God is not threatened by this Promethean act of human assertion. Rather, a careful reading of Genesis 11 in the context of the primeval history suggests that Babel represents imperial civilization par excellence and that this imposed, artificial unity is a danger to the human race. 
A canonical interpretation of the [the tower of Babel text] suggests that it ultimately protests the hidden, systemic violence beneath Babylonian/Mesopotamian civilization by stripping away its putative divine legitimization. Babel is thus disclosed as nothing more than a human construction, and a violent one at that. …The civilization that claimed to represent the epitome of order is unmasked as simply another form of chaos. 
This invitational character of God’s creative fiats is indicated by their not being imperatives at all, but Hebrew jussives (which have no exact counterpart in English). As Eugene Roop explains, the force of the Hebrew jussive can range “from very strong (almost a command) to very soft (almost a wish)” and “always possesses a voluntary element.” 
…The word tôb has in this context at least a twofold connotation, esthetic and ethical. The cosmos is good in two senses: it is both pleasing to God, as a beautiful, well-constructed world, and it is evaluated positively since it enacts God’s will (and is not recalcitrant or rebellious). 
Indeed, we need to confront the overwhelming violence that pervades the Bible—from the widespread patriarchal social structure and assumptions that underlie the biblical text (which certainly constitutes a form of systemic violence against women) through the holy wars of Israel against the Canaanites (at God’s command), to the plethora of violent incidents attributed to God’s people in the historical books or to God directly (including eschatological violence). 
The opening biblical creation account (which does not contain cosmogonic conflict) now serves as the overture to the entire BIble, dramatically relativizing the other cosmogonies. …Genesis 1 constitutes a normative framework by which we may judge all the violence that pervades the rest of the BIble (including, but not limited to, texts of cosmogonic conflict). 
Corresponding to days 1-3, we have days 4-6, on which God fills precisely the static spaces just created with mobile creatures that appropriately inhabit them. …Yet two anomalies are found in this pattern. …We have the interesting phenomenon of two sets of borderline creatures (vegetation and heavenly bodies) that blur the boundaries between the panels as commonly understood. [278-280]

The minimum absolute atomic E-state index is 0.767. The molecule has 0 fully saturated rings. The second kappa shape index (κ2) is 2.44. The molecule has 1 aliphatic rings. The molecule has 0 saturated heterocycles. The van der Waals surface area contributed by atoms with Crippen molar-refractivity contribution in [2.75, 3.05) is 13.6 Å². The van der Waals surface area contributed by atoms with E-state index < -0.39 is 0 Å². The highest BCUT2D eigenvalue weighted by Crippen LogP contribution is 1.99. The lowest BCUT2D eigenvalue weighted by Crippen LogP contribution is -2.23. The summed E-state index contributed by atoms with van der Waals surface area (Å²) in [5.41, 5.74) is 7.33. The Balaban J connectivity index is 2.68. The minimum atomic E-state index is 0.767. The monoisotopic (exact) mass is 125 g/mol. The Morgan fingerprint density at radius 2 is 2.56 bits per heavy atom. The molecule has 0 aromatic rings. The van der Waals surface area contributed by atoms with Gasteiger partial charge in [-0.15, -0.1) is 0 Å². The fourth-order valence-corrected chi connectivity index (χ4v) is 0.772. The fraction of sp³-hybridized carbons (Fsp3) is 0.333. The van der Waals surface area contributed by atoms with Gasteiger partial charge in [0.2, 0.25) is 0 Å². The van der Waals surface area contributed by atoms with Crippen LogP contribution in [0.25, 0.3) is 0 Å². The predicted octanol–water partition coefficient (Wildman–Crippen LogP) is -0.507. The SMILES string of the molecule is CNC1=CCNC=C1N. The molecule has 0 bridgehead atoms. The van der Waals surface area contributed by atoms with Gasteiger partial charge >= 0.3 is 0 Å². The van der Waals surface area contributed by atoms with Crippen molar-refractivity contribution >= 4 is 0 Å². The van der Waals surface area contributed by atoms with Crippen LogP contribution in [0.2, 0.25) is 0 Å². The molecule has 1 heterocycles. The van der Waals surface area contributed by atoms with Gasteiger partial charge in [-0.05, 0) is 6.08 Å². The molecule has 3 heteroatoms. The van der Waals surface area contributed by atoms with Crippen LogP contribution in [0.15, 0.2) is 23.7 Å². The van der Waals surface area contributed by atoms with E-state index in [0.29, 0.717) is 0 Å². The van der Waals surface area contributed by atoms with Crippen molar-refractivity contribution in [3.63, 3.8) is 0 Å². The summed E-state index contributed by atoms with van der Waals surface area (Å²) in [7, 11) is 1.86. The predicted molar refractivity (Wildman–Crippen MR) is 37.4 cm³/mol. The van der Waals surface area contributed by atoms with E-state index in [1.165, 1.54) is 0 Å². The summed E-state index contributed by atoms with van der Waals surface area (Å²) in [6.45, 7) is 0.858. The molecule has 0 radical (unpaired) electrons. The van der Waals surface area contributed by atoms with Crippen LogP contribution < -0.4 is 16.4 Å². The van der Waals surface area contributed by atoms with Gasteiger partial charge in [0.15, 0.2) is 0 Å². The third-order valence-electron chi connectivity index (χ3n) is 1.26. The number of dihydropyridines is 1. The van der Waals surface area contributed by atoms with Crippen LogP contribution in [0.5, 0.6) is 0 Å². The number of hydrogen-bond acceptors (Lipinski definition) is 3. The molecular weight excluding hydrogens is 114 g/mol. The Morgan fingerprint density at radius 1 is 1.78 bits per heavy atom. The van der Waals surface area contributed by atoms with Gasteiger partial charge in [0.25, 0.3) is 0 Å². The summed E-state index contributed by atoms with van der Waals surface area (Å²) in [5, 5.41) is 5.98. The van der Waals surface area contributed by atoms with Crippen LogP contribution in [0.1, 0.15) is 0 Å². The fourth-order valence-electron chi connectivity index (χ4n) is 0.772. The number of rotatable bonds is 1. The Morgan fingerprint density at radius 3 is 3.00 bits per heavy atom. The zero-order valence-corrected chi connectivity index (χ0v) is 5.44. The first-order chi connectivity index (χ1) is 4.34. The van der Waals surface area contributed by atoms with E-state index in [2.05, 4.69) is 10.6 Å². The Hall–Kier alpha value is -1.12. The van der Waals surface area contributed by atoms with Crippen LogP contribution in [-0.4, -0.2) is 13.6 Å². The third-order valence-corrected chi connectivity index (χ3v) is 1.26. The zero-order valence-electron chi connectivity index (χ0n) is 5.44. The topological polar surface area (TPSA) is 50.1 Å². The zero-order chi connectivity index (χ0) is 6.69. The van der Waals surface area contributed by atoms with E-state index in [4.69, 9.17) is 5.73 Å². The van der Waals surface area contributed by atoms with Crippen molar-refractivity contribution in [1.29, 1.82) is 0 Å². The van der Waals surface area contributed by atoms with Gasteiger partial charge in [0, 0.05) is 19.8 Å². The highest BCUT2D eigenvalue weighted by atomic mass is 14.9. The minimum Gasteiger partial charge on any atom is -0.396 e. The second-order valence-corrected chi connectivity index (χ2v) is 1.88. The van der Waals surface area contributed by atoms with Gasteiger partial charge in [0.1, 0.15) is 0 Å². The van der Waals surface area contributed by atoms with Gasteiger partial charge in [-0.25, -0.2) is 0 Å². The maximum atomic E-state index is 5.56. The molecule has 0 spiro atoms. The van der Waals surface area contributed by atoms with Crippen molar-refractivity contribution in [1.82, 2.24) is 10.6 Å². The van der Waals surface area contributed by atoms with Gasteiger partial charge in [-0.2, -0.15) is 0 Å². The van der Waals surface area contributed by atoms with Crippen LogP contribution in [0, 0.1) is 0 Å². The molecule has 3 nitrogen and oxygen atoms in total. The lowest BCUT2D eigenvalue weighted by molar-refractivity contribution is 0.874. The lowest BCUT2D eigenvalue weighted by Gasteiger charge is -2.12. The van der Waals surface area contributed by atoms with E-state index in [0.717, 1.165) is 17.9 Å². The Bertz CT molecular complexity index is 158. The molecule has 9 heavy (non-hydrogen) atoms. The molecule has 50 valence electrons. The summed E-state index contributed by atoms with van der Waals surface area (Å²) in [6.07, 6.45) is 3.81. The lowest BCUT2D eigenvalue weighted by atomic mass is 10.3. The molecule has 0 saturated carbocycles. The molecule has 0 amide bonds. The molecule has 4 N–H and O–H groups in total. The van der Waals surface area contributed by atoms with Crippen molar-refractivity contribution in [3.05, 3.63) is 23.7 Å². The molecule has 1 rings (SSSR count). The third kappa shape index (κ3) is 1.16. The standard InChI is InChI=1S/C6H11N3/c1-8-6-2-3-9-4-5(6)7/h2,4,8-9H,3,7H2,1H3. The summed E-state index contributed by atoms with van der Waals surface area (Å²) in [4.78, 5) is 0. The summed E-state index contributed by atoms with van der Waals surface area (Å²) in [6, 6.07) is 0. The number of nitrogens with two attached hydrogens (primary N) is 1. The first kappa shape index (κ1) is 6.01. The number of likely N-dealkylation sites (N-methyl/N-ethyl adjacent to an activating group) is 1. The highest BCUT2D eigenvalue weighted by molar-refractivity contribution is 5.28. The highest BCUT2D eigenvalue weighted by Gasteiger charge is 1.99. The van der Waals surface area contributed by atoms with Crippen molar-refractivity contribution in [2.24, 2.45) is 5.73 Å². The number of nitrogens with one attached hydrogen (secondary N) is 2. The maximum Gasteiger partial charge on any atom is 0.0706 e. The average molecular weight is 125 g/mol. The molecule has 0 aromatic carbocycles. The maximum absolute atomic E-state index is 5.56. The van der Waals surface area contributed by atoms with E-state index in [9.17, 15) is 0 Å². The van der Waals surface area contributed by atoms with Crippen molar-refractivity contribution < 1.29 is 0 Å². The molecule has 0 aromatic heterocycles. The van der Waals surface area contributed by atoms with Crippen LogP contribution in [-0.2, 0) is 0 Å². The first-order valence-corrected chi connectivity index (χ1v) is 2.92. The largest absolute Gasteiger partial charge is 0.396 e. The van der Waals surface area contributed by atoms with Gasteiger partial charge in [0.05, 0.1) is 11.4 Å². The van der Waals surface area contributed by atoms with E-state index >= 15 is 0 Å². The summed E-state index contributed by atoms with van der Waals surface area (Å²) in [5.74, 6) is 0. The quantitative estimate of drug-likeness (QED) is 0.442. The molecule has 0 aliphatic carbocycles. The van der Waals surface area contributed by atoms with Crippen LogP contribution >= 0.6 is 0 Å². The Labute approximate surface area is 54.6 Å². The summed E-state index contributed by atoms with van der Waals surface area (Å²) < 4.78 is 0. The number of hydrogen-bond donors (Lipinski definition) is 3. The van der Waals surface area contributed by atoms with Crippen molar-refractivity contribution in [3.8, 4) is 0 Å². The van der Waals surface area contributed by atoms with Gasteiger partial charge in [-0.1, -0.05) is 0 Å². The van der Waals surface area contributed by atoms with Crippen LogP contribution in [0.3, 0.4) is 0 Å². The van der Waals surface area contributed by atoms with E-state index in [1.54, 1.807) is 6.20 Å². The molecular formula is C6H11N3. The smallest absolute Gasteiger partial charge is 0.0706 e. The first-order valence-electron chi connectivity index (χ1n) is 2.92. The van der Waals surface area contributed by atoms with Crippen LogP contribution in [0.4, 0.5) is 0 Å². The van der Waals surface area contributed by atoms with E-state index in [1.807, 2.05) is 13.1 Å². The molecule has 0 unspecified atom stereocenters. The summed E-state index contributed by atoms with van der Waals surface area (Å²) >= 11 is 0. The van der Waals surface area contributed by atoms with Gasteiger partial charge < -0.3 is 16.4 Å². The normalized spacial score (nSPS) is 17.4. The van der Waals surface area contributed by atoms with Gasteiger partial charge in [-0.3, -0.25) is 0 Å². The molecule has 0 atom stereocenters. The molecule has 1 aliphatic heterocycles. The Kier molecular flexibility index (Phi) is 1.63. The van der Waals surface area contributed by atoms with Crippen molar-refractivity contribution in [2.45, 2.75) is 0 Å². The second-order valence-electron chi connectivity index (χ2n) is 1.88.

[Genesis 1 depicts] the process of creation as God sharing power with creatures, inviting them to participate (as they are able) in the creative process itself. …Both governing (or ruling) and separating [as tasks assigned to the sun and moon] are paradigmatically divine acts not only in the ancient Near East (especially in the Sumerian and Akkadian creation accounts), but also in Genesis 1, where God’s sovereign creative activity on days 1-3 consists precisely in three acts of separation. …Likewise, the “expanse” or “firmament” that God created (on day 2) is granted the godlike function of separating the waters above from the waters below (1:6), in imitation of God own separation of light from darkness on day 1. …This implies that sun, moon, and firmament, like humans in God’s image, participate in (or imitate) God’s own creative actions. [287-288]
The earth is invited to produce first vegetation (1:11) and later land animals (1:24), [while] the waters are invited to teem with water creatures (1:20). They are invited, in other words, to exercise their God-given fertility and thus to imitate God’s own creative actions in filling the world with living things. Actually, God takes quite a risk in calling for the earth to produce vegetation [on day 3] since up to that point in the story God has not yet engaged in the act of filling (it is not until days 4-6 that God fills with mobile being the regions or spaces demarcated on days 1-3). Indeed, on the next day, it is God who imitates the earth’s prior creative action by filling the sky with heavenly bodies, which in the literary structure of Genesis 1 is a derivative actions. God is, rhetorically speaking, preempted by the earth and does not seem to be threatened by this. Attention to these rhetorical features points us to a God who does not hoard divine creative power, with some desperate need to control, but rather to a God who is generous with power, sharing it with creatures, that they might make their own contribution to the harmony and beauty of the world. [288-289]
When creation is complete and we would expect a final formula, “There was evening and there was morning, the seventh day,” there is none, which leaves the attentive reader hanging and suggests that the seventh day is open-ended or unfinished. In the literary structure of the book of Genesis, the seventh day has no conclusion since God continues to rest from creating, having entrusted care of the earth to human beings. 
In Brueggemann’s summary, the picture of God in Genesis 1 and of humanity as imago Dei foregrounds “the creative use of power which invites, evokes, and permits. There is nothing here of coercive or tyrannical power, either for God or for humankind.” …The imago Dei [grounds] an ethic characterized fundamentally by power with rather than power over.